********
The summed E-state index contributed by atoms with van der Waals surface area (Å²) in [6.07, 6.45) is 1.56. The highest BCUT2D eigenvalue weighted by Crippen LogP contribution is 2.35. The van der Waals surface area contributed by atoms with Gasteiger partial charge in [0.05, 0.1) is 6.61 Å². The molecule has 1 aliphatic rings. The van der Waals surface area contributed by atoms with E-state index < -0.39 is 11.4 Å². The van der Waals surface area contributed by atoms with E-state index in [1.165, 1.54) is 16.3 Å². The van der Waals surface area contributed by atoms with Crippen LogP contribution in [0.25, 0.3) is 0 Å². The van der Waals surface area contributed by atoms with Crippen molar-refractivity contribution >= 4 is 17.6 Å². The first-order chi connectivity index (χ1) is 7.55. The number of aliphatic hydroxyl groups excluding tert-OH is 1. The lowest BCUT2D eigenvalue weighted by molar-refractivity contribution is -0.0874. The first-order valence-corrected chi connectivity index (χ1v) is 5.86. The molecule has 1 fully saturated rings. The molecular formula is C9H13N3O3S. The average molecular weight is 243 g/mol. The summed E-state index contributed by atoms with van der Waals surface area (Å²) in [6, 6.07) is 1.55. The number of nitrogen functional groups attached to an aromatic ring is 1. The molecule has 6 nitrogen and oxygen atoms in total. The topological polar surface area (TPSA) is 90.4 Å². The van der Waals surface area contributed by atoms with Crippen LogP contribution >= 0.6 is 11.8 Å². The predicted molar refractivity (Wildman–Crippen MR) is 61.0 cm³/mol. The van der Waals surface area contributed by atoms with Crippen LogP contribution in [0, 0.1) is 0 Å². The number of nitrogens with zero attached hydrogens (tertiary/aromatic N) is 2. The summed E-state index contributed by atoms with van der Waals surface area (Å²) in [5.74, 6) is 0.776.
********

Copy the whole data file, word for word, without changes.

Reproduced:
The summed E-state index contributed by atoms with van der Waals surface area (Å²) in [6.07, 6.45) is 1.56. The highest BCUT2D eigenvalue weighted by Crippen LogP contribution is 2.35. The van der Waals surface area contributed by atoms with Gasteiger partial charge in [0.05, 0.1) is 6.61 Å². The molecule has 1 aliphatic rings. The van der Waals surface area contributed by atoms with E-state index < -0.39 is 11.4 Å². The van der Waals surface area contributed by atoms with E-state index in [1.165, 1.54) is 16.3 Å². The van der Waals surface area contributed by atoms with Crippen LogP contribution in [0.25, 0.3) is 0 Å². The van der Waals surface area contributed by atoms with Crippen molar-refractivity contribution >= 4 is 17.6 Å². The first-order chi connectivity index (χ1) is 7.55. The number of aliphatic hydroxyl groups excluding tert-OH is 1. The lowest BCUT2D eigenvalue weighted by molar-refractivity contribution is -0.0874. The first-order valence-corrected chi connectivity index (χ1v) is 5.86. The molecule has 1 fully saturated rings. The molecular formula is C9H13N3O3S. The average molecular weight is 243 g/mol. The summed E-state index contributed by atoms with van der Waals surface area (Å²) in [6, 6.07) is 1.55. The number of nitrogen functional groups attached to an aromatic ring is 1. The molecule has 6 nitrogen and oxygen atoms in total. The topological polar surface area (TPSA) is 90.4 Å². The van der Waals surface area contributed by atoms with Crippen LogP contribution >= 0.6 is 11.8 Å². The predicted molar refractivity (Wildman–Crippen MR) is 61.0 cm³/mol. The van der Waals surface area contributed by atoms with Crippen LogP contribution in [0, 0.1) is 0 Å². The number of nitrogens with zero attached hydrogens (tertiary/aromatic N) is 2. The summed E-state index contributed by atoms with van der Waals surface area (Å²) in [5.74, 6) is 0.776.